"And then he had gave me this drug. I don't know what it's called. And after that, we started to watch movies... And then, the drug, it made me feel weird or whatever. He started to touch my leg and then like I had jumped and tell him that I didn't want to do that. I just thought that I didn't want to do that stuff anymore because I was trying to change. I tried to get up, to get away from him but I had tripped, and I fell on the floor, and he had got on top of me. And he was trying to like, rip my pants off, my jeans that I had on... I was, like, wiggling. Cause once me and [Nelson] had fought, he had tried to pin me down, but I'll wiggle to get loose," she added.



 

While Kizer claims she doesn't remember retrieving the pistol, she does still hear the noise it made when she pulled the trigger. "Like a pop. A high pop," she said. Neither does she remember starting the fire that neighbors reported to police at around 5 a.m. Although the teen's claims of abuse were already well supported by the cache of evidence police had collected in their investigation of Volar, prosecutors argued that the affirmative defense that Kizer and her family had laid their hopes on, did not apply to her case as the murder was allegedly premeditated.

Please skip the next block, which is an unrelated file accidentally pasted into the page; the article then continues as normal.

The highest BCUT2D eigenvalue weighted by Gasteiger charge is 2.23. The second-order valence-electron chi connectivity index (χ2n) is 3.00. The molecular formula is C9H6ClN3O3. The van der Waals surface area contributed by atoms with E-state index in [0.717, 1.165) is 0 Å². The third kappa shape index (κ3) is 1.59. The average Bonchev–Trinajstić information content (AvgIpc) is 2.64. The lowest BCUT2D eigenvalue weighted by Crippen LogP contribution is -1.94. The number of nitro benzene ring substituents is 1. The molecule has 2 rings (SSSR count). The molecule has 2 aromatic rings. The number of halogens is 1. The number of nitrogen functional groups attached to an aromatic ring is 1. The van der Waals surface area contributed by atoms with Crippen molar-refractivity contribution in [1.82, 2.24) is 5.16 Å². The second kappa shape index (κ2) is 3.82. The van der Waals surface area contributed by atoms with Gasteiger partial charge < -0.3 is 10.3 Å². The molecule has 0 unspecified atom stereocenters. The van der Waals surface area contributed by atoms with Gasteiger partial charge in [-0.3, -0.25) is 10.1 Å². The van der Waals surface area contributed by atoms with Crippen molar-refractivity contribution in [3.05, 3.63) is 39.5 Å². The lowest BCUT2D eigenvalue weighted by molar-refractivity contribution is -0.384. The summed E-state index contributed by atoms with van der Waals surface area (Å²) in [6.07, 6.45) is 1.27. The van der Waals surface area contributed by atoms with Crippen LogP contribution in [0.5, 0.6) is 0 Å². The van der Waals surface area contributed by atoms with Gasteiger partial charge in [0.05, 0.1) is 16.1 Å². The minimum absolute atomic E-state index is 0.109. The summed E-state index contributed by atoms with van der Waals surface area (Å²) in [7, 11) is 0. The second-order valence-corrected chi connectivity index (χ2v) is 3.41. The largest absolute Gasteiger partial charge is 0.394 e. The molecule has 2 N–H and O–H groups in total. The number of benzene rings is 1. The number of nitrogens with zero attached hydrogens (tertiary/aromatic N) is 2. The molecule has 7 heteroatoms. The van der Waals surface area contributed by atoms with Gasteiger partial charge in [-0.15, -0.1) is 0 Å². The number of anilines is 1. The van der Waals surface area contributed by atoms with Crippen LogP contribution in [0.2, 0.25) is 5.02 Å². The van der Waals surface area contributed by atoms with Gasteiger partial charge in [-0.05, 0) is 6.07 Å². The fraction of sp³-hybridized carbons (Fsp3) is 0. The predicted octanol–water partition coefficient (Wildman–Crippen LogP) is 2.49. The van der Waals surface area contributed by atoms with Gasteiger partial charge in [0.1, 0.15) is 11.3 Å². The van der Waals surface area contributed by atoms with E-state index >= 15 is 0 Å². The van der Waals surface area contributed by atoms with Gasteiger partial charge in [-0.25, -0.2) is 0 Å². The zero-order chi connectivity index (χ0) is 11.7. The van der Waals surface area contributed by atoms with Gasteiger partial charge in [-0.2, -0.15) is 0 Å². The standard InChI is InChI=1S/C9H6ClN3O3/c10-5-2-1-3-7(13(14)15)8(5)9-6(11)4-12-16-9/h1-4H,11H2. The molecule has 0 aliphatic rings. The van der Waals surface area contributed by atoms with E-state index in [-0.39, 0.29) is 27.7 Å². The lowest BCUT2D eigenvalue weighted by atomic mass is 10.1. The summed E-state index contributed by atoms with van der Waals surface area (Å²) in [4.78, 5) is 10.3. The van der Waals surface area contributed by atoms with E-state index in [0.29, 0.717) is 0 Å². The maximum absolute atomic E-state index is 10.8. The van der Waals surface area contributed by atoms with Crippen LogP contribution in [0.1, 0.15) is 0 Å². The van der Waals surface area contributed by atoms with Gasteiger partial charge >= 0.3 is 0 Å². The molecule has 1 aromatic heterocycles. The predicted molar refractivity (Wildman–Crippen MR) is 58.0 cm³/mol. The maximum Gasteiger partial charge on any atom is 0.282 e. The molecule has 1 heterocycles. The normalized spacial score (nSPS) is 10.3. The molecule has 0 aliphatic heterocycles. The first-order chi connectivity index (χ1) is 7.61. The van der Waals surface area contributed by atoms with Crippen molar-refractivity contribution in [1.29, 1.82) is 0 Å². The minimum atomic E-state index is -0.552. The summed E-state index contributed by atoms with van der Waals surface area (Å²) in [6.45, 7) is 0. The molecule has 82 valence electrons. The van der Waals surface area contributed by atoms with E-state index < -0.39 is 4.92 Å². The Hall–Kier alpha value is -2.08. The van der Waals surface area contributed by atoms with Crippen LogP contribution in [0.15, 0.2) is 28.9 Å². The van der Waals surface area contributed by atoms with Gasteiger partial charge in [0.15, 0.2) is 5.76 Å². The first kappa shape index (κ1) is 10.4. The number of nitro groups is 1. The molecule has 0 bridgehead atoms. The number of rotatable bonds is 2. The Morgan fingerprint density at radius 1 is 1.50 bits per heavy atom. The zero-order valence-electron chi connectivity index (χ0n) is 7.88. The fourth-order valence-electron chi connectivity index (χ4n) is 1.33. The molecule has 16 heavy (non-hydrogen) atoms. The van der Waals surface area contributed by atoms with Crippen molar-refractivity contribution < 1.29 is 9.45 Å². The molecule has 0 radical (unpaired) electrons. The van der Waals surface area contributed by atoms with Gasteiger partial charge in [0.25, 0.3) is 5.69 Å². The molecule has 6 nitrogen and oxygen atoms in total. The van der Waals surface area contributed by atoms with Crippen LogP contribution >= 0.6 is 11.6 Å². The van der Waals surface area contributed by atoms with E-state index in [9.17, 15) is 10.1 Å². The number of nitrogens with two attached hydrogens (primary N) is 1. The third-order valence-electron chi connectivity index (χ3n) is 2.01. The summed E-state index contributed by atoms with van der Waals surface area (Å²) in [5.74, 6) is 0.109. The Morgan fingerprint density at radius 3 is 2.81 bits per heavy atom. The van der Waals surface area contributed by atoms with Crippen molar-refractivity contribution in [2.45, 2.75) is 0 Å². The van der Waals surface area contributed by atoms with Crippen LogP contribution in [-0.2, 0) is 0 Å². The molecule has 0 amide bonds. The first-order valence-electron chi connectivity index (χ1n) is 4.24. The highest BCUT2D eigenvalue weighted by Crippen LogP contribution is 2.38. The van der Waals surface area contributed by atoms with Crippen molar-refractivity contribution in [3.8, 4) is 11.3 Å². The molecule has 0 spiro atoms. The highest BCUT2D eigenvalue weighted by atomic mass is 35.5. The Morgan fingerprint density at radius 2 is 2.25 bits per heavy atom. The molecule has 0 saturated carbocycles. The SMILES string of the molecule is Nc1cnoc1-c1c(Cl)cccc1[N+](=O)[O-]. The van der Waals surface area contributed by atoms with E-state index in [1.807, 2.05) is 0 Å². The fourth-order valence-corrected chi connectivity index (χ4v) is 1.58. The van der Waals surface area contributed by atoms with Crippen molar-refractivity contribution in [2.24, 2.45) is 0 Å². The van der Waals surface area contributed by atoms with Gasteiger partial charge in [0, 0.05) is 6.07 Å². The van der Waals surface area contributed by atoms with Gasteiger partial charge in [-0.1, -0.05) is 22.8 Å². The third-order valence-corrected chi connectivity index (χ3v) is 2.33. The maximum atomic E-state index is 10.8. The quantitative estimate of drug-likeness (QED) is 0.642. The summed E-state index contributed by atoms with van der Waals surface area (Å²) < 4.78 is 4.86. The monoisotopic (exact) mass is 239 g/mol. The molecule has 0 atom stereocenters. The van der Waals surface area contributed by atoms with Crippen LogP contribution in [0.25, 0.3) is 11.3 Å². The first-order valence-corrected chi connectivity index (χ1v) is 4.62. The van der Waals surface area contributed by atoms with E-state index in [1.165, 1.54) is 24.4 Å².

Earlier this month, Judge David P Wilk delivered his verdict. "The court is satisfied that a blanket affirmative defense to all acts leads to an absurd result," he announced. Wilk stated that allowing the teen to use it would set an extremely dangerous precedent for other cases involving trafficking victims accused of violent crimes. With the teen subsequently returned to jail to await her trial, her lawyer now plans to appeal the ruling which could delay the jury trial for months.